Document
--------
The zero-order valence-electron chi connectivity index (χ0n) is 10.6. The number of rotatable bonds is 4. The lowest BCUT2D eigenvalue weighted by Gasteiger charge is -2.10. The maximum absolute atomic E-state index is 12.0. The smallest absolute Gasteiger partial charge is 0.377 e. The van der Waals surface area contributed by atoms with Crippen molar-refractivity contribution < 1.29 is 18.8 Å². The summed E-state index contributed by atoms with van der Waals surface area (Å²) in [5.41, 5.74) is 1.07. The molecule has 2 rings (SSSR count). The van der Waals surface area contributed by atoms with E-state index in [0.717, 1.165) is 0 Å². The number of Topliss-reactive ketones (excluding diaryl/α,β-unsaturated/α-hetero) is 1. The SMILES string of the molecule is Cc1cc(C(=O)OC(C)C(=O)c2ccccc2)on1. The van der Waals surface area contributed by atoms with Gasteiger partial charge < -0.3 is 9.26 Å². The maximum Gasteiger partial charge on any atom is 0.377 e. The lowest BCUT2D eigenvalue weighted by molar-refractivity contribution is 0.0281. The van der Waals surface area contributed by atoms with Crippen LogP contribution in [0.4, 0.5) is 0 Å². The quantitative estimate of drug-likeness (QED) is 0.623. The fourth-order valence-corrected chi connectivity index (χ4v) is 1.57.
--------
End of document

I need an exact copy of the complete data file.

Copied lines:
The zero-order valence-electron chi connectivity index (χ0n) is 10.6. The number of rotatable bonds is 4. The lowest BCUT2D eigenvalue weighted by Gasteiger charge is -2.10. The maximum absolute atomic E-state index is 12.0. The smallest absolute Gasteiger partial charge is 0.377 e. The van der Waals surface area contributed by atoms with Crippen molar-refractivity contribution < 1.29 is 18.8 Å². The summed E-state index contributed by atoms with van der Waals surface area (Å²) in [5.41, 5.74) is 1.07. The molecule has 2 rings (SSSR count). The van der Waals surface area contributed by atoms with E-state index in [0.717, 1.165) is 0 Å². The number of Topliss-reactive ketones (excluding diaryl/α,β-unsaturated/α-hetero) is 1. The SMILES string of the molecule is Cc1cc(C(=O)OC(C)C(=O)c2ccccc2)on1. The van der Waals surface area contributed by atoms with Gasteiger partial charge < -0.3 is 9.26 Å². The maximum Gasteiger partial charge on any atom is 0.377 e. The lowest BCUT2D eigenvalue weighted by molar-refractivity contribution is 0.0281. The van der Waals surface area contributed by atoms with Crippen LogP contribution in [0.4, 0.5) is 0 Å². The quantitative estimate of drug-likeness (QED) is 0.623. The fourth-order valence-corrected chi connectivity index (χ4v) is 1.57.